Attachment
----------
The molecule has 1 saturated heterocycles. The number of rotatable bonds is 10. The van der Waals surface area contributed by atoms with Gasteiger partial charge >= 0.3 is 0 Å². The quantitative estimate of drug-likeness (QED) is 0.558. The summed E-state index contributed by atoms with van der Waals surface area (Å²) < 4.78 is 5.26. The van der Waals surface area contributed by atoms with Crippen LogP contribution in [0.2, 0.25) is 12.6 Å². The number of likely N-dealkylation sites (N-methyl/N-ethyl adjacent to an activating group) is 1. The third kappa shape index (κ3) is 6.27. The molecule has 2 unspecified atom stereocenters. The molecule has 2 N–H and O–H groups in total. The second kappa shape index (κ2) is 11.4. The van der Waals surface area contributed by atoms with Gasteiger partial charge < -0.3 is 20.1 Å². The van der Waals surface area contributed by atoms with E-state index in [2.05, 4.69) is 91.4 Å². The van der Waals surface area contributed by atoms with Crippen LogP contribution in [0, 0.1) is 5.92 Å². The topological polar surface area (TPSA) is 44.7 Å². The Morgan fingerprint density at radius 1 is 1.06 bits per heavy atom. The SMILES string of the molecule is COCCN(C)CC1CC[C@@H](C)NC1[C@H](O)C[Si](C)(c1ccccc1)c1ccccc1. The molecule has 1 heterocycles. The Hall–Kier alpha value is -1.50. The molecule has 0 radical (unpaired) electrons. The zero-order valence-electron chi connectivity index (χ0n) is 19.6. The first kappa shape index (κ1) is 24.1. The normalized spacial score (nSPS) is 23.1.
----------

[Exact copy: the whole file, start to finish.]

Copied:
The molecule has 1 saturated heterocycles. The number of rotatable bonds is 10. The van der Waals surface area contributed by atoms with Gasteiger partial charge >= 0.3 is 0 Å². The quantitative estimate of drug-likeness (QED) is 0.558. The summed E-state index contributed by atoms with van der Waals surface area (Å²) < 4.78 is 5.26. The van der Waals surface area contributed by atoms with Crippen LogP contribution in [0.2, 0.25) is 12.6 Å². The number of likely N-dealkylation sites (N-methyl/N-ethyl adjacent to an activating group) is 1. The third kappa shape index (κ3) is 6.27. The molecule has 2 unspecified atom stereocenters. The molecule has 2 N–H and O–H groups in total. The second kappa shape index (κ2) is 11.4. The van der Waals surface area contributed by atoms with Gasteiger partial charge < -0.3 is 20.1 Å². The van der Waals surface area contributed by atoms with E-state index in [2.05, 4.69) is 91.4 Å². The van der Waals surface area contributed by atoms with Crippen LogP contribution in [0, 0.1) is 5.92 Å². The topological polar surface area (TPSA) is 44.7 Å². The Morgan fingerprint density at radius 1 is 1.06 bits per heavy atom. The SMILES string of the molecule is COCCN(C)CC1CC[C@@H](C)NC1[C@H](O)C[Si](C)(c1ccccc1)c1ccccc1. The molecule has 1 heterocycles. The Hall–Kier alpha value is -1.50. The molecule has 0 radical (unpaired) electrons. The zero-order valence-electron chi connectivity index (χ0n) is 19.6. The first kappa shape index (κ1) is 24.1. The normalized spacial score (nSPS) is 23.1.